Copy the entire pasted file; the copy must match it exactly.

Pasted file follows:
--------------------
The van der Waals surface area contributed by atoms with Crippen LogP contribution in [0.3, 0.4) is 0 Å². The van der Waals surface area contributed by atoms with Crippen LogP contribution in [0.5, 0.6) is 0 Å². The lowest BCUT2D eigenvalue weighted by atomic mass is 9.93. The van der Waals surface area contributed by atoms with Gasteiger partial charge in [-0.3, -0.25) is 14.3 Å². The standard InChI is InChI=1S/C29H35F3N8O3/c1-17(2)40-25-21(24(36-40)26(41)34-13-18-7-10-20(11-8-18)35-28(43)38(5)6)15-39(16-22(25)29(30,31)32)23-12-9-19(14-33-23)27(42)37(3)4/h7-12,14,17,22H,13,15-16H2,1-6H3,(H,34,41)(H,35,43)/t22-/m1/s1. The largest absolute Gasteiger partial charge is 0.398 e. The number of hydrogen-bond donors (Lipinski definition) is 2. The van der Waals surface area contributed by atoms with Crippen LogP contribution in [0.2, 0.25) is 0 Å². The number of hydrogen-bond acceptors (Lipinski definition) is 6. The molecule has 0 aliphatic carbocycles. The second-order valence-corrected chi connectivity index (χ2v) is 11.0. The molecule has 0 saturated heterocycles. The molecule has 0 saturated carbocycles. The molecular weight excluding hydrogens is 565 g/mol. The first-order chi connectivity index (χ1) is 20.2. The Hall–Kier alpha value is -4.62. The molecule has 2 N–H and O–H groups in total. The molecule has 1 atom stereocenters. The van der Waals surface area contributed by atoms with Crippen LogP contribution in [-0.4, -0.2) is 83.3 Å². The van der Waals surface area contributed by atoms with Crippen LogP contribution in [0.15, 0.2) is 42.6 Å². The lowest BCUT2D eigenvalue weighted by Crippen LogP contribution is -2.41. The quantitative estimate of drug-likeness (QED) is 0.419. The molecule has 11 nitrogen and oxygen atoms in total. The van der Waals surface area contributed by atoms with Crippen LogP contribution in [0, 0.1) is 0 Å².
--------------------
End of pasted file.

The van der Waals surface area contributed by atoms with Crippen LogP contribution in [0.3, 0.4) is 0 Å². The van der Waals surface area contributed by atoms with Crippen LogP contribution in [0.5, 0.6) is 0 Å². The lowest BCUT2D eigenvalue weighted by atomic mass is 9.93. The van der Waals surface area contributed by atoms with Gasteiger partial charge in [-0.3, -0.25) is 14.3 Å². The standard InChI is InChI=1S/C29H35F3N8O3/c1-17(2)40-25-21(24(36-40)26(41)34-13-18-7-10-20(11-8-18)35-28(43)38(5)6)15-39(16-22(25)29(30,31)32)23-12-9-19(14-33-23)27(42)37(3)4/h7-12,14,17,22H,13,15-16H2,1-6H3,(H,34,41)(H,35,43)/t22-/m1/s1. The largest absolute Gasteiger partial charge is 0.398 e. The number of hydrogen-bond donors (Lipinski definition) is 2. The van der Waals surface area contributed by atoms with Crippen LogP contribution in [0.2, 0.25) is 0 Å². The number of hydrogen-bond acceptors (Lipinski definition) is 6. The molecule has 0 aliphatic carbocycles. The second-order valence-corrected chi connectivity index (χ2v) is 11.0. The molecule has 0 saturated heterocycles. The molecule has 0 saturated carbocycles. The molecular weight excluding hydrogens is 565 g/mol. The first-order chi connectivity index (χ1) is 20.2. The Hall–Kier alpha value is -4.62. The molecule has 2 N–H and O–H groups in total. The molecule has 1 atom stereocenters. The van der Waals surface area contributed by atoms with Crippen LogP contribution in [-0.4, -0.2) is 83.3 Å². The van der Waals surface area contributed by atoms with Crippen LogP contribution in [0.15, 0.2) is 42.6 Å². The lowest BCUT2D eigenvalue weighted by Crippen LogP contribution is -2.41. The quantitative estimate of drug-likeness (QED) is 0.419. The molecule has 11 nitrogen and oxygen atoms in total. The van der Waals surface area contributed by atoms with Crippen LogP contribution in [0, 0.1) is 0 Å².